Tuesday, March 15, 2011
Example of Effective Leadership: George Washington
The make or break moment that defines a leader is when s/he transitions from personally performing tasks to supervising others. George Washington set himself apart as an outstanding leader in the following ways.
Washington formulated a vision of the ideal future, which he balanced against short-term goals. To fulfill his vision, he developed a mission statement of the action steps that had to be taken. He shared these with his team so that they would feel a joint ownership and accept responsibility for accomplishing the goals.
Washington was aided in making tough and timely decisions by seeking advice from others. He would carefully consider their opinions, then make a decision. Once he reached a decision, he rarely changed it unless unusual circumstances warranted a revision. He avoided being indecisive, which is fatal to effective leadership. No one trusts an indecisive leader.
Washington surrounded himself with good people who were emotionally secure enough to not resent being outshone. Knowing he could not do everything by himself, he delegated responsibility and authority to others, empowering them to make great accomplishments. Early on in the French and Indian War, he appointed Gist to be his chief aide. In the Revolutionary War, he appointed Generals Greene, Knox, and Lafayette to vital leadership posts, Before and during the Constitutional Convention, Washington made Madison a key figure. He also appointed Jefferson, Hamilton, Knox, and Randolph to his first presidential cabinet. Their achievements reflected well on him and added to his credibility.
Washington managed resources, especially human resources, very well. For example, he never ordered his soldiers to attack entrenched British troops. He thought it best to attack an unprepared enemy - not one who was ready and waiting. At Trenton, he ordered a dawn attack to catch the drunk Hessians off guard (see Christmas 1776 - Victory or Death at Trenton). The attack devastated the British allies and secured an important victory for Washington.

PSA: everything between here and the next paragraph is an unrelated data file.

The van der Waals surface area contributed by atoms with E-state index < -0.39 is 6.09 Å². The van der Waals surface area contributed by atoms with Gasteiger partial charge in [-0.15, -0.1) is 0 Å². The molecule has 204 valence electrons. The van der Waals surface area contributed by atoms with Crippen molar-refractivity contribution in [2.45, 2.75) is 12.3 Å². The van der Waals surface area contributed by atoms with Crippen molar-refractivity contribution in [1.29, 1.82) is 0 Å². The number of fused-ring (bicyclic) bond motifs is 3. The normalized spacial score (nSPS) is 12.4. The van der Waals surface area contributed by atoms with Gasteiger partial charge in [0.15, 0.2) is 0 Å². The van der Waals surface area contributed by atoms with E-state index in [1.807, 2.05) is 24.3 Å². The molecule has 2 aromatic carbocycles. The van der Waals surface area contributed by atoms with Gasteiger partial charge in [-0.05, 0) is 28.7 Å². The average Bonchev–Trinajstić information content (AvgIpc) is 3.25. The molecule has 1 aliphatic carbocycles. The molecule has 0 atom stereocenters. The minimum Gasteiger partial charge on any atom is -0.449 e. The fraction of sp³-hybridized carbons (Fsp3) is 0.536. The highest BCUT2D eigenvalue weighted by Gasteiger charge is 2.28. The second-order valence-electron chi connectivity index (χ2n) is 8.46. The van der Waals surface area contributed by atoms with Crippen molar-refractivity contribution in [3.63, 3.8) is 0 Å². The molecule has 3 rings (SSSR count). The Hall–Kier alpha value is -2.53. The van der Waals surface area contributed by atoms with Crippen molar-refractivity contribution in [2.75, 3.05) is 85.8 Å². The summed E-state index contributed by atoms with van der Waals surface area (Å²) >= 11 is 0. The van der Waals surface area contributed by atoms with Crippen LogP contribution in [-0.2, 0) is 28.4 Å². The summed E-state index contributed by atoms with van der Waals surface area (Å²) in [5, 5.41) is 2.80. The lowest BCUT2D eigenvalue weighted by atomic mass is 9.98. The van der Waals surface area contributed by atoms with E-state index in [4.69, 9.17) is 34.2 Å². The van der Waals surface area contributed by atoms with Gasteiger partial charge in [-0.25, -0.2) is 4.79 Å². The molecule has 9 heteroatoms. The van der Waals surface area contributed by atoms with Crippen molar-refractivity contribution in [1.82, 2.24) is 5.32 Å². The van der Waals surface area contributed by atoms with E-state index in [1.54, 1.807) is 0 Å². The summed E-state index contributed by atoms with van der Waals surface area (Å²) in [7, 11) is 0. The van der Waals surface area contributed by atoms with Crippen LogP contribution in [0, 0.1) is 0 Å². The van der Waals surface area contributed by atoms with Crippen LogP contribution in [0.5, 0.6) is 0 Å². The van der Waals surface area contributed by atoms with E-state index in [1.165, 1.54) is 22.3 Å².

Washington was careful not to de-motivate the people in his charge with too much red tape. He was also careful to not treat them with distrust or suspicion, or use diresprctful command and control techniques to convey orders.
Washington respected the diversity of his soldiers' different cultures, religions, races, etc. Upon assuming command of the Continental Army at Cambridge, Washington faced the problem of prejudice among the militias of the four New England colonies surrounding the British at Boston. It was problematic because the soldiers of one colony would not serve under an officer from another colony. Washington appealed to their pride of belonging to the whole of the Colonial effort, not just to individual colonies. The militiamen were then willing to work together. Washington's Continental Army was also fully integrated. African-Americans fought alongside white colonists.
Washington was a good listener and he cultivated an open door policy. Even the lowliest private who called upon him was welcomed and received with respect. Washington sought to gain valuable information from each conversation by asking pertinent questions.
Washington learned from his mistakes. During the French and Indian War, he had his men holed up at Fort Necessity, where the enemy overwhelmed the. With no avenue for escape, Washington was forced to unconditionally surrender his men en masse. Washington never again allowed men under his command to be trapped in a fort. Another unfortunate incident was at the Jumonville massacre. While interrogating a French diplomat, Washington carelessly allowed the Indian ally to tomahawk and scalp his prisoner right before his eyes. Never again did anything of the sort happen under Washington's watch. Contrast this willingness to learn to the British attitude. At Bunker Hill, the British ships could have blasted American lines to oblivion, but their officers wanted to show off how brave and capable their soldiers were. The troops were forced to march up a steep hill with 120 pound back packs, which slowed them down. The British soldiers were slaughtered. In WWI, 150 years later, the British did the exact same thing, leading to another massacre of British troops.
Washington was flexible and could adapt to changing situations. At first, Washington thought he had to defeat the British Army to win the Revolutionary War. At some point, however, he realized all he had to do to win was to just not lose. To that end, he fought a war of attrition to exhaust the British will to fight.
By looking to Washington's leadership methods, anyone can improve their leadership skills.
James P. Hodges, Ph.D.